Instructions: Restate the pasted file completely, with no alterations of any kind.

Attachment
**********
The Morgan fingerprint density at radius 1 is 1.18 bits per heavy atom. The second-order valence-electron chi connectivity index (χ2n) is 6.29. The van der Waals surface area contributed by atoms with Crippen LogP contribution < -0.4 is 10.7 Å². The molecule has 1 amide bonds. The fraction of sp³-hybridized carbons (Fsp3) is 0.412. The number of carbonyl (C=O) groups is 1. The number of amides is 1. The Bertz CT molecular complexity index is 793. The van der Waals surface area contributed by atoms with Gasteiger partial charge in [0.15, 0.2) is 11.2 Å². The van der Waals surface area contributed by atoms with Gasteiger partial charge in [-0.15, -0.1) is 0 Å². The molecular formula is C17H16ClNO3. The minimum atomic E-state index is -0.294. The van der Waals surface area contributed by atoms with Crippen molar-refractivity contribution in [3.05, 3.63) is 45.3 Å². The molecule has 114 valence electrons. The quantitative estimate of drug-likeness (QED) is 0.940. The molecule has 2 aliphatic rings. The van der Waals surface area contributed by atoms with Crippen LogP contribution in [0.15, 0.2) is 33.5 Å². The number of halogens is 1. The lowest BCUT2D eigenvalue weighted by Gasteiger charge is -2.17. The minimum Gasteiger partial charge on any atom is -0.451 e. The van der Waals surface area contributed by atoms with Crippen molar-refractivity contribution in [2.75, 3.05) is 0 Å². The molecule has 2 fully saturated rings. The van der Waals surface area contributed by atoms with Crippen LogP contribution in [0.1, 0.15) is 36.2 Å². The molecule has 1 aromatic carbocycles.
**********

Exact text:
The Morgan fingerprint density at radius 1 is 1.18 bits per heavy atom. The second-order valence-electron chi connectivity index (χ2n) is 6.29. The van der Waals surface area contributed by atoms with Crippen LogP contribution < -0.4 is 10.7 Å². The molecule has 1 amide bonds. The fraction of sp³-hybridized carbons (Fsp3) is 0.412. The number of carbonyl (C=O) groups is 1. The number of amides is 1. The Bertz CT molecular complexity index is 793. The van der Waals surface area contributed by atoms with Gasteiger partial charge in [0.15, 0.2) is 11.2 Å². The van der Waals surface area contributed by atoms with Gasteiger partial charge in [-0.15, -0.1) is 0 Å². The molecular formula is C17H16ClNO3. The minimum atomic E-state index is -0.294. The van der Waals surface area contributed by atoms with Crippen molar-refractivity contribution in [3.05, 3.63) is 45.3 Å². The molecule has 114 valence electrons. The quantitative estimate of drug-likeness (QED) is 0.940. The molecule has 2 aliphatic rings. The van der Waals surface area contributed by atoms with Crippen LogP contribution in [0.15, 0.2) is 33.5 Å². The number of halogens is 1. The lowest BCUT2D eigenvalue weighted by Gasteiger charge is -2.17. The minimum Gasteiger partial charge on any atom is -0.451 e. The van der Waals surface area contributed by atoms with Crippen molar-refractivity contribution in [2.75, 3.05) is 0 Å². The molecule has 2 fully saturated rings. The van der Waals surface area contributed by atoms with Crippen LogP contribution in [0.1, 0.15) is 36.2 Å². The molecule has 1 aromatic carbocycles.